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Stabilizing the Peace After Civil War: An Investigation of Some Key Variables

  • Hartzell, Caroline
  • Hoddie, Matthew
  • Rothchild, Donald
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    In the wake of negotiated settlements to civil wars, one critical problem involves reassuring people who have been killing one another that conflict is not about to break out again, endangering people's lives. Those concerned with the success of negotiated settlements have debated how best to enhance the prospects of a stable peace. We address this question by exploring variables that may explain the longevity of negotiated peace settlements. These variables are divided into two categories—one tapping into the potential effects of the environment in which settlements are negotiated and another focusing on the impact of settlement arrangements. On the basis of our analysis of thirty-eight civil war settlements negotiated between 1945 and 1998 we identify the environmental factors and institutional choices that affect the short-term stability of the peace following civil war.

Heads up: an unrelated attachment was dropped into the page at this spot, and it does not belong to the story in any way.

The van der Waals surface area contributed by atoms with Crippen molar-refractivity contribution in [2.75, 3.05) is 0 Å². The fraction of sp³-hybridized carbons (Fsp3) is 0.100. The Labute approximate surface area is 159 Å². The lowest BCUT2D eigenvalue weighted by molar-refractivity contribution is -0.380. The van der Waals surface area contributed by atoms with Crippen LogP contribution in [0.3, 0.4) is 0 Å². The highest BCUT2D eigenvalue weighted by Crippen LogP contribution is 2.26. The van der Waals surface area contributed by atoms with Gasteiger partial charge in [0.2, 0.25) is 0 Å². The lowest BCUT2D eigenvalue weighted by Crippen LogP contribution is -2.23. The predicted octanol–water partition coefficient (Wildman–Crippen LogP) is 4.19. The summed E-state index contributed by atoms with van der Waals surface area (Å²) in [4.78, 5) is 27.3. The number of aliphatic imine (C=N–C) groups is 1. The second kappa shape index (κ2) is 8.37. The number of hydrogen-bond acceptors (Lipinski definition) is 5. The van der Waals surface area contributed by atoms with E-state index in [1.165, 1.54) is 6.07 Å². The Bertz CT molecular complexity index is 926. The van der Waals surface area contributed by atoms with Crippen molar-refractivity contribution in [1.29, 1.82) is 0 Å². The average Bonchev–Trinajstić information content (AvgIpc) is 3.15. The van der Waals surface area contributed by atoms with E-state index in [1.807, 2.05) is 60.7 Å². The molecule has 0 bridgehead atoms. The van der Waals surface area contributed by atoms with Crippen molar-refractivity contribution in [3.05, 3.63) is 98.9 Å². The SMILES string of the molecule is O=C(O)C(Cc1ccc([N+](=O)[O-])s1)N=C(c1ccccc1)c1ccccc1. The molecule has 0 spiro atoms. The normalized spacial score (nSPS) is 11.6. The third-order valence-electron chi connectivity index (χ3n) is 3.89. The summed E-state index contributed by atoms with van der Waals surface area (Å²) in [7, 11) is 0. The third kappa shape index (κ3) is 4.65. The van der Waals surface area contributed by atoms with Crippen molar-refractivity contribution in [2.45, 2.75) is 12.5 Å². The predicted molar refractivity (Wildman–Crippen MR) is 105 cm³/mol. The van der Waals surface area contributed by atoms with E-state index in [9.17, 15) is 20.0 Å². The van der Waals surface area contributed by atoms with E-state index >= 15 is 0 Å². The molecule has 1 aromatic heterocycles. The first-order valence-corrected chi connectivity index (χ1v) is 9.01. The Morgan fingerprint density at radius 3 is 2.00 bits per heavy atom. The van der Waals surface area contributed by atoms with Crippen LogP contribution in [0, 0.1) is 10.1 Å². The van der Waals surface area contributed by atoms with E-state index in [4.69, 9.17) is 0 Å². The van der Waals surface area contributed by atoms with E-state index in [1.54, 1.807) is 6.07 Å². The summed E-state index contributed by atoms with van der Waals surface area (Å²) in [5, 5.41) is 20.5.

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    File URL: http://journals.cambridge.org/abstract_S0020818301441282
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    Article provided by Cambridge University Press in its journal International Organization.

    Volume (Year): 55 (2001)
    Issue (Month): 01 (December)
    Pages: 183-208

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    Handle: RePEc:cup:intorg:v:55:y:2001:i:01:p:183-208_44
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